Q. What is the Telecommunications Relay Service Charge?
A. Local telephone companies offer Telecommunications Relay Services (TRS) to help hearing or speech impaired individuals communicate via the telephone. TRS is required by Title IV of the Americans with Disabilities Act and to the extent possible, must be "functionally equivalent" to standard telephone services. Communications assistants (CA) relay the content of calls between users of special text telephones (TTY's) and users of traditional telephones.
TRS recently has expanded to include Video Relay Service (VRS) that provides a video link that allows a CA to view and interpret sign language and IP relay Service that enables two-way communication between an individual using a non-voice terminal device and an individual using a standard voice telephone.
Costs for intrastate TRS (that is, TRS calls made within a state) are paid by the individual states. Generally, states recover the TRS costs through a small assessment on telephone customers in the state. The TRS charge is used to fund the relay centers and special equipment that assist hearing and speech impaired persons to communicate. Costs for interstate TRS (state-to-state TRS calls) are paid through the Interstate TRS fund, which is supported through contributions from all interstate carriers.
Q. How do I sign up for the Do-Not-Call list?
A. The Do-Not-Call Registry applies to all telemarketers (with exception of certain non-profit and political organizations) and covers both interstate and intrastate telemarketing calls. Commercial telemarketers are not allowed to call you if your number is listed on the registry.
Consumers may register their residential telephone number on the National Do-Not-Call Registry at no cost by telephone or on the Internet. To register by telephone, you should call 1-888-382-1222. For special text telephones, call 1-866-290-4236. You must call from the phone number you wish to register. You may also register by Internet at www.donotcall.gov. Inclusion of your telephone number on the national Do-Not-Call Registry will be effective within 31 days of registration.
Consumers may also register for the State of Indiana's No-Call Registry. The Indiana Attorney General's Office, Telephone Privacy Division, maintains, updates, and enforces the privacy list. All Indiana residents can register their phone number on the list, and the service is free and easy to use.
To register, visit www.in.gov/attorneygeneral/consumer/telephone/ or you can call 1-888-834-9969. A representative will then ask you some basic information regarding your phone number, name and address, then add you to the list.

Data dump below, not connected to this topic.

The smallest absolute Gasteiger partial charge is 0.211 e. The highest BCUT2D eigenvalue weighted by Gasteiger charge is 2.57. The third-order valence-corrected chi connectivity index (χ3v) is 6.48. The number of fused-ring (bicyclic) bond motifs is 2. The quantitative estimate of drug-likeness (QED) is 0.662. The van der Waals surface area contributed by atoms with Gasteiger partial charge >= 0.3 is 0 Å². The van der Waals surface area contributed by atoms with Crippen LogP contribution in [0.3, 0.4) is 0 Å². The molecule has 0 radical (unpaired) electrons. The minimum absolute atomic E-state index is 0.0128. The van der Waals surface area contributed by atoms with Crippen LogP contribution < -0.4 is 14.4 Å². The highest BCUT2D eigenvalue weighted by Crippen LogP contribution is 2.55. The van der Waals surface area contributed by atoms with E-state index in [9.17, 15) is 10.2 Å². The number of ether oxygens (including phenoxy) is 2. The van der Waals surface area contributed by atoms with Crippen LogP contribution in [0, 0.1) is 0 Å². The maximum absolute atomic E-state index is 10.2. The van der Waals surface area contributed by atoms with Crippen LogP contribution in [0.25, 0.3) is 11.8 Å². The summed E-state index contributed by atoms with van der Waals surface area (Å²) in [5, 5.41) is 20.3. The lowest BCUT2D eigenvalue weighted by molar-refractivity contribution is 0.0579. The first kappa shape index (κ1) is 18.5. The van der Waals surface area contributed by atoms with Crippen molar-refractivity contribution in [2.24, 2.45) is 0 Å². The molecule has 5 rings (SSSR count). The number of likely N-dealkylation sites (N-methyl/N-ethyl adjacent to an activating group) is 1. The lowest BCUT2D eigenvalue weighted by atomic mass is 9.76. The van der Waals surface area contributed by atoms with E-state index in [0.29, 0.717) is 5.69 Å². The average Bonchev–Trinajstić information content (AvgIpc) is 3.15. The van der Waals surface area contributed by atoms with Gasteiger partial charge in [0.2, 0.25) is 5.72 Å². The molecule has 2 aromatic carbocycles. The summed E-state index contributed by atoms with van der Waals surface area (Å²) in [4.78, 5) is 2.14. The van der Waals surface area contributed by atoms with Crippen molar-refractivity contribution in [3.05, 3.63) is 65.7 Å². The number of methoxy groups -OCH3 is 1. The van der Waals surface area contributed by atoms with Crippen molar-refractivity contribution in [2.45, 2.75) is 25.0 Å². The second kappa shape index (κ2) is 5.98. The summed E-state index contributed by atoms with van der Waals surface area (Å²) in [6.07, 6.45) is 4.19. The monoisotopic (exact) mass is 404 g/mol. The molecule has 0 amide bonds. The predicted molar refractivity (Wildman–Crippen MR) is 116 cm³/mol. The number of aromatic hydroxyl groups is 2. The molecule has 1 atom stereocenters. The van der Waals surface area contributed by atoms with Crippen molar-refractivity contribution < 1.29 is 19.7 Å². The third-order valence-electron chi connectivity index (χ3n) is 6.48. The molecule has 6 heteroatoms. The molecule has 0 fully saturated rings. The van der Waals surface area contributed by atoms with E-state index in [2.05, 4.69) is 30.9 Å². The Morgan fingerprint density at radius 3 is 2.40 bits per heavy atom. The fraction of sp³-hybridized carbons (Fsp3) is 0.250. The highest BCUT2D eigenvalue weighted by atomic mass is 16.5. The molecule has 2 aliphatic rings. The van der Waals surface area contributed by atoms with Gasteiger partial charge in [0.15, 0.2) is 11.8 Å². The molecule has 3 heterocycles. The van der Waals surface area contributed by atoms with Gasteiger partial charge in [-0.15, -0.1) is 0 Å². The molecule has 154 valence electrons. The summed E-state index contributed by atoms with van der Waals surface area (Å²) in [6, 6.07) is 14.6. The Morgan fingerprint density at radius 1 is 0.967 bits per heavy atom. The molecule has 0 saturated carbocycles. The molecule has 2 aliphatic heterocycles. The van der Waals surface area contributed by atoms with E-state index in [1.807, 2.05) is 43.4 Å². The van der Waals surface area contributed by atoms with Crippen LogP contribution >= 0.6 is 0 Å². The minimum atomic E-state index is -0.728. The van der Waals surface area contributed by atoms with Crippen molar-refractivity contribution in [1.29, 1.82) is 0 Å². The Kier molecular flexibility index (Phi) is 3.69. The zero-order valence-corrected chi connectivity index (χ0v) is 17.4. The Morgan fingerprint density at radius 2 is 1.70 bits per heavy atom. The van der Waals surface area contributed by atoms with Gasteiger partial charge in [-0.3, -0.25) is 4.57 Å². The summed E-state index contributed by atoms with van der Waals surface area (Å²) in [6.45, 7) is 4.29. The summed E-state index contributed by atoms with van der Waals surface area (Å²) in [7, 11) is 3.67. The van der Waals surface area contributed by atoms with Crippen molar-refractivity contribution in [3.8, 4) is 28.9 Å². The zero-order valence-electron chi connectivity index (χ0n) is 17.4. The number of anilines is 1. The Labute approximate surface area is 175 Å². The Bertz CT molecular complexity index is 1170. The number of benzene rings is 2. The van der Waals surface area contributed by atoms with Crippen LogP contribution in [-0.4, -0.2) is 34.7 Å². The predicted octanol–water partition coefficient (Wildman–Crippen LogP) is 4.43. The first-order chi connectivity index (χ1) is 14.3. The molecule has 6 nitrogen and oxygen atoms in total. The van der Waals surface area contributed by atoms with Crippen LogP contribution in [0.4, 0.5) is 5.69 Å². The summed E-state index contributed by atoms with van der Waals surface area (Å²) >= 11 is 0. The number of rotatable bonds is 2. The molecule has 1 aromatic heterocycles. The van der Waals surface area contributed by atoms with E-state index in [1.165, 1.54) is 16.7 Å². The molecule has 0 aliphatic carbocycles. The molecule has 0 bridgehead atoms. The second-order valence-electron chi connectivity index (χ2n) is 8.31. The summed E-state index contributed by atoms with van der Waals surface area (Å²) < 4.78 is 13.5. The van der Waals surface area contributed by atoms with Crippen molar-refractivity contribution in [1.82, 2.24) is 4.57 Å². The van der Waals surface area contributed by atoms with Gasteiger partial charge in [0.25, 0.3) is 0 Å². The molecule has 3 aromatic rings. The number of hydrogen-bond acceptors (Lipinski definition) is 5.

Q. What is a preferred carrier freeze?
A. To protect against slamming, Citizens Telephone offers a preferred carrier (PIC) freeze, which enables you to prevent any changes being made to your selection of a long-distance provider without your expressed consent. We make PIC freezes available to customers, regardless of the company selected as the preferred long-distance carrier.
Q. If I want to dispute a charge that appears on my bill - and don't pay the charge - will my local service be disrupted?
A. We identify all charges on your bill that if not paid, could result in the disconnection of your local service and such services are known as "deniable" charges. Non-payment of other charges, known as "non-deniable" charges can result in the termination of the specific service, but will not lead to total disconnection of local service. If you don't recognize the charges, you should call the business office number listed on your bill within 30 days to ensure no interruption of the service in question.
Q. Who is my long distance provider?
A. You will find your current assigned long distance provider listed on page 1 of your telephone invoice. It will list both your Intralata (local in state) and Interstate calling areas. If you elected not to have a long distance carrier, it will state "no preferred carrier ".
Q. How do I change my listing in the telephone directory?
A. Changes are not made to the directory listing, unless requested by the customer. You can have a different listing than what is on your invoice. For example your invoice can be, Mrs. Jane Doe, and the directory listing can be, Doe J. If you wish to make changes in how your name is listed, please contact our business office.
Q. I am digging around my house, who do I contact?
A. Before starting any outside digging project, call "811". This is the Indiana Underground Plant Protection Service (IUPPS) one call notification center. The center will inform the owners and operators of underground facilities of your plans, and will allow them to mark their underground infrastructure.
Q. What is CPNI?
A. In the United States, CPNI (Customer Proprietary Network Information) is information that telecommunications services such as local, long distance, and wireless telephone companies acquire about their subscribers. It includes not only what services they use but their amount and type of usage. The Telecommunications Act of 1996 together with clarifications from the Federal Communications Commission (FCC) generally prohibits the use of that information without customer permission, even for the purpose of marketing the customers other services. In the case of customers who switch to other service providers, the original service provider is prohibited from using the information to try to get the customer back. CPNI includes such information as optional services subscribed to, current charges, directory assistance charges, usage data, and calling patterns.
At times you may be asked to provide us with a password or security question, for our business office to verify the person we are providing sensitive information. If you do not have a signed CPNI form completed and signed in our office, you will not be able to obtain account information over the phone.
Q. How do I pay my bill?
A. There are several options available to you for paying your invoice. You can either mail payment in the envelope provided; drop payment off at our business office located at 426 N Wayne St in Warren, (outside drop box is available for after hours); call business office and make one-time payment by credit card over the phone; automatic bank draft payment; and we now offer online payment by check or credit card.